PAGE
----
Dock Flipping, Shooting and Skipping From a Kayak

Big fish that live around docks are only a hop, skip and jump away. Okay, they're actually a flip, shot and skip away from the kayak angler who wishes to go after them. Curious about how to do it? Here's your answer.

It is common knowledge that fishing in and around structure is a great place to locate fish. Numerous species of fish have adapted to the docks and marinas located on our lakes and rivers across the country.

It is also common knowledge that accessing these areas with your bait is difficult under the best conditions, and even harder from a seated position. However, with a few easy pointers you don't have to be the best at standing in your yak and casting.

Dock shooting, dock flipping, or dock pitching are all names for the same basic technique of tossing your lure under structure of any kind and in particular docks and piers. Follow these pointers and you'll have your buddies asking for tips.

While many anglers have mastered the underhand or low-side toss from a motorized boat or standing in a kayak, the seated kayak angler is actually at the best possible level to accomplish this task. You can easily do this using two simple techniques. These are shooting and skipping.

Dock Shooting

When shooting, you are basically turning your rod into a slingshot to send your lure into prime position for those cagey fish. These same techniques work for the stream angler in keeping your line out of the overhanging cover.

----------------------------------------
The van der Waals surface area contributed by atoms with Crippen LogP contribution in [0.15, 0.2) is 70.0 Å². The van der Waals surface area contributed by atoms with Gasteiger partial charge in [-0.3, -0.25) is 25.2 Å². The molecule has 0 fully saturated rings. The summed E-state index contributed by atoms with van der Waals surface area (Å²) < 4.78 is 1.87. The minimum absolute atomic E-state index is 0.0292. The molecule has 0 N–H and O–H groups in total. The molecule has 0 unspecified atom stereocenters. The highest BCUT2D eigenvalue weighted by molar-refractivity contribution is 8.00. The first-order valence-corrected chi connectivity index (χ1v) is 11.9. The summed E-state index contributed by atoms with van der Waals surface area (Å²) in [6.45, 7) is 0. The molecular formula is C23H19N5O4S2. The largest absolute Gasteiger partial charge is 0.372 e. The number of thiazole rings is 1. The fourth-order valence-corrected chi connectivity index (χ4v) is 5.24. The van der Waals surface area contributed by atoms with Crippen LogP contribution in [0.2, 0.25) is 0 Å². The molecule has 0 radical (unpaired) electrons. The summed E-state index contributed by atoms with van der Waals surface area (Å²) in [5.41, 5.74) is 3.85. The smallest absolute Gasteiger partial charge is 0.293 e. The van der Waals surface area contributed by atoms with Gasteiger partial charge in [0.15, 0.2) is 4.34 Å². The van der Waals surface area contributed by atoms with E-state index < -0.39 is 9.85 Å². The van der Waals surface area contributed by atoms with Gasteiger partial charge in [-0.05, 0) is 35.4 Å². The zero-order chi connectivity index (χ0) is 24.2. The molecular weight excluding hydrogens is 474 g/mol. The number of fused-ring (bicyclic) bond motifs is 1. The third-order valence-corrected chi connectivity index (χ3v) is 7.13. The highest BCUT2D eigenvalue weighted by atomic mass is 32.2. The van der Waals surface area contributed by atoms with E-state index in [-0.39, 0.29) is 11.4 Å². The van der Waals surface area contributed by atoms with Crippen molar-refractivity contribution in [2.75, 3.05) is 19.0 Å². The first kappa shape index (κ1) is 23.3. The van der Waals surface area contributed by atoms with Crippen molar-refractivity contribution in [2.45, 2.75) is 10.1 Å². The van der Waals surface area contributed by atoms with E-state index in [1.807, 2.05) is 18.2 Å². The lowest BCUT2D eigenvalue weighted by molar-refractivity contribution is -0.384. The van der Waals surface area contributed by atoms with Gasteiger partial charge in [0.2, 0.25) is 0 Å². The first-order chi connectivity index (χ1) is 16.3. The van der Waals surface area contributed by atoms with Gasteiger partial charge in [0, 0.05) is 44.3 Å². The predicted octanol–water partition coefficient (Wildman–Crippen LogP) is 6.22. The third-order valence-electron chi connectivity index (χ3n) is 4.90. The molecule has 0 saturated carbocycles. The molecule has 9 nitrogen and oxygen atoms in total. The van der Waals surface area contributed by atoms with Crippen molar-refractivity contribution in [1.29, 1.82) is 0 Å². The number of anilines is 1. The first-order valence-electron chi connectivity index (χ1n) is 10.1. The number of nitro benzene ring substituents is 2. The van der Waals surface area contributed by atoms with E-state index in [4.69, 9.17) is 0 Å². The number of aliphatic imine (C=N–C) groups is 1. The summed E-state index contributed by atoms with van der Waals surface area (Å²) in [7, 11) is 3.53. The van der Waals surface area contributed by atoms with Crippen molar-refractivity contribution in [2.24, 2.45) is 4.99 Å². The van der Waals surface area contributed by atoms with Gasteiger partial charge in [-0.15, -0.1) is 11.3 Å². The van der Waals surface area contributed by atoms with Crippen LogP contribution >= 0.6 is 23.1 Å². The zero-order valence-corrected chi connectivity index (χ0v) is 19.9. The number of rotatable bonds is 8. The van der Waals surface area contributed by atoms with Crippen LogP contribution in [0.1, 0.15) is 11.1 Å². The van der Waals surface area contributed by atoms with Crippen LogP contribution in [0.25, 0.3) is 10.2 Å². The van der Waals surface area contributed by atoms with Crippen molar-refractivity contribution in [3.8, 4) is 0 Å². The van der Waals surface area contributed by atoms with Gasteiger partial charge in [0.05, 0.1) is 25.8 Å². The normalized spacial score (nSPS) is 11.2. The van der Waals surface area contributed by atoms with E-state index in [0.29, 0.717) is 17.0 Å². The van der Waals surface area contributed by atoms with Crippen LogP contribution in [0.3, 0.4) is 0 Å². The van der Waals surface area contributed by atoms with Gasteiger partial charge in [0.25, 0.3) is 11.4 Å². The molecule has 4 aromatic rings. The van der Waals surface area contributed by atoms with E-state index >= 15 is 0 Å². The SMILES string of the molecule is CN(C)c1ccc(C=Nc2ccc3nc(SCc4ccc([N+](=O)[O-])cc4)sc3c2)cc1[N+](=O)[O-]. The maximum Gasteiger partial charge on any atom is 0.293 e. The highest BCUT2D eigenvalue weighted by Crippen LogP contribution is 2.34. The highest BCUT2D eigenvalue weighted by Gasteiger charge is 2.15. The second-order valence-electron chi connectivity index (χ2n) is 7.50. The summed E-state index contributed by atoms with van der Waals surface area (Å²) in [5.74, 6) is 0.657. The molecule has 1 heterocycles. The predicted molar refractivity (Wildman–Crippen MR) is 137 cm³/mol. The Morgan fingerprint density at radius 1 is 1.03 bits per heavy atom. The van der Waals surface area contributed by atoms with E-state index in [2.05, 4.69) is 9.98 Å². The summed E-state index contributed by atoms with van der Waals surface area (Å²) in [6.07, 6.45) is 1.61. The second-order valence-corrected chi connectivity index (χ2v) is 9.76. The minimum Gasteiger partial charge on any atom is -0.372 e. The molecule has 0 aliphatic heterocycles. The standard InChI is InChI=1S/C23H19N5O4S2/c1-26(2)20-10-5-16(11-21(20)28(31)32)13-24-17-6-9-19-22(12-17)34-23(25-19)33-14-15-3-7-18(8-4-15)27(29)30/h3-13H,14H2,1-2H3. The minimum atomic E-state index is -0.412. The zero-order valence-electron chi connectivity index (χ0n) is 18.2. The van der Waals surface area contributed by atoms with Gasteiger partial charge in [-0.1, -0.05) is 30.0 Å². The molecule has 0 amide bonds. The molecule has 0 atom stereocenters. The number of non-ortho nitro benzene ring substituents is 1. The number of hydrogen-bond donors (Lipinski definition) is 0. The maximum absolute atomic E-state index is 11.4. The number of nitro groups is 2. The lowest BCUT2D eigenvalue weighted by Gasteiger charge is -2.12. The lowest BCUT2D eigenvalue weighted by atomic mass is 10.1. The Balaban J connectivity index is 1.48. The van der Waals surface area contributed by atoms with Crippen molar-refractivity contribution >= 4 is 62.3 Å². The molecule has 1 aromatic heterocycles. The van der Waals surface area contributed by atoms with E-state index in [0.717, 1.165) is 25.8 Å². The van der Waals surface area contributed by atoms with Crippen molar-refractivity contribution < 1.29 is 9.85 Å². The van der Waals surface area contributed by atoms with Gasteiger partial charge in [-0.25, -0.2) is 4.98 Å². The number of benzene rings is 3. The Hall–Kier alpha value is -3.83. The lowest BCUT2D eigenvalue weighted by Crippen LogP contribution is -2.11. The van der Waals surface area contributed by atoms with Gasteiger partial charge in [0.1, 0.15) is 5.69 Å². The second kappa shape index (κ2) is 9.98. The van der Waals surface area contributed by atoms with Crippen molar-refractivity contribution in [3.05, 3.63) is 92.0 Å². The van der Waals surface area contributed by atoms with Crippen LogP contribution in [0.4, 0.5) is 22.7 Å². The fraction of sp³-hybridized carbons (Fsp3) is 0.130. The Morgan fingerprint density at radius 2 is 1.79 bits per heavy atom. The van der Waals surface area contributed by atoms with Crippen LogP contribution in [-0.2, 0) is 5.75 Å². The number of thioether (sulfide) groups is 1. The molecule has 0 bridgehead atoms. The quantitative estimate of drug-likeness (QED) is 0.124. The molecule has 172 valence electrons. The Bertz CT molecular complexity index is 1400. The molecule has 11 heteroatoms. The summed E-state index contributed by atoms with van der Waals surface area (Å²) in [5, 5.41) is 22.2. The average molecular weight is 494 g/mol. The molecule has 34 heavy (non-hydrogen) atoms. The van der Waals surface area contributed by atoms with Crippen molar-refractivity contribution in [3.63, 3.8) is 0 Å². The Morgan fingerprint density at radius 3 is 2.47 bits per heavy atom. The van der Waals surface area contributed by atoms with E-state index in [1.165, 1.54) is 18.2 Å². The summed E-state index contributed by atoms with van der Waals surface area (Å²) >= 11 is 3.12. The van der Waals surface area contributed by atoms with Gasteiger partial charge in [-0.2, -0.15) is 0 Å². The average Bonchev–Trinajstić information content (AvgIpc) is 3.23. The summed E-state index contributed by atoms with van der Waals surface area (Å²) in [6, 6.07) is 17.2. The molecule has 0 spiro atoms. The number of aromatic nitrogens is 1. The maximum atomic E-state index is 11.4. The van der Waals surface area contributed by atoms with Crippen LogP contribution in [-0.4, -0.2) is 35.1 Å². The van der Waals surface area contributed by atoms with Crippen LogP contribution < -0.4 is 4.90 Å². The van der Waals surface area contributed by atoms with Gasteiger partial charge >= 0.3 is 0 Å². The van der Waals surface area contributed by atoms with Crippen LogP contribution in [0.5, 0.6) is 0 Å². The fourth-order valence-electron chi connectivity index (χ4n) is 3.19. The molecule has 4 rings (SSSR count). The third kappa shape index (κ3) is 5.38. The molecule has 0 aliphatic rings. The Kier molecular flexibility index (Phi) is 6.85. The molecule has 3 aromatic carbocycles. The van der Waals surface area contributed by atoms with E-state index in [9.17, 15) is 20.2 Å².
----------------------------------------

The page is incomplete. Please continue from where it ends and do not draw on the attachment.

When doing the sling shot method, I suggest using a lightweight jig with soft plastic lure with a trailer or hair. These are easier to handle and will help you to get further under the cover. Additionally, using an short-ultralight rod made of graphite and a spinning reel makes the whipping action smoother.

The process for sling shooting under the dock is fairly simple, but will require some practice for proper and controlled targeting. Drop roughly 18" - 24" of line from the end of your pole allowing it to dangle. Grab the hook with your free hand. Pulling back on the bait you will create a bent rod. Once again, aiming will require practice, but is easily done after a few times.

You can get a good idea of where you will land by looking down the spine of the rod, but that is merely a rough gauge. Now, with the bail open and tension applied to the line against the rod, release the jig causing it to shoot forward as if from a slingshot. Immediately, release the tension on your line and shoot your lure across the water.

Dock Skipping

The second technique is to to skip your bait across the water just like a flat stone from the creek bank. In fact, the technique is largely the same. If you can skip a rock, you can flip a dock.

From the sitting position, you will simply side-arm cast the bait, using any type of rod and reel combo, across the water and into position. Once again, using bait that is flatter and one piece will allow you to the perform the procedure much more smoothly.

One thing that will make either technique easier is to ensure you have proper boat positioning for the distance you're casting. An anchor trolley system will aide in ensuring your boat stays still during the process.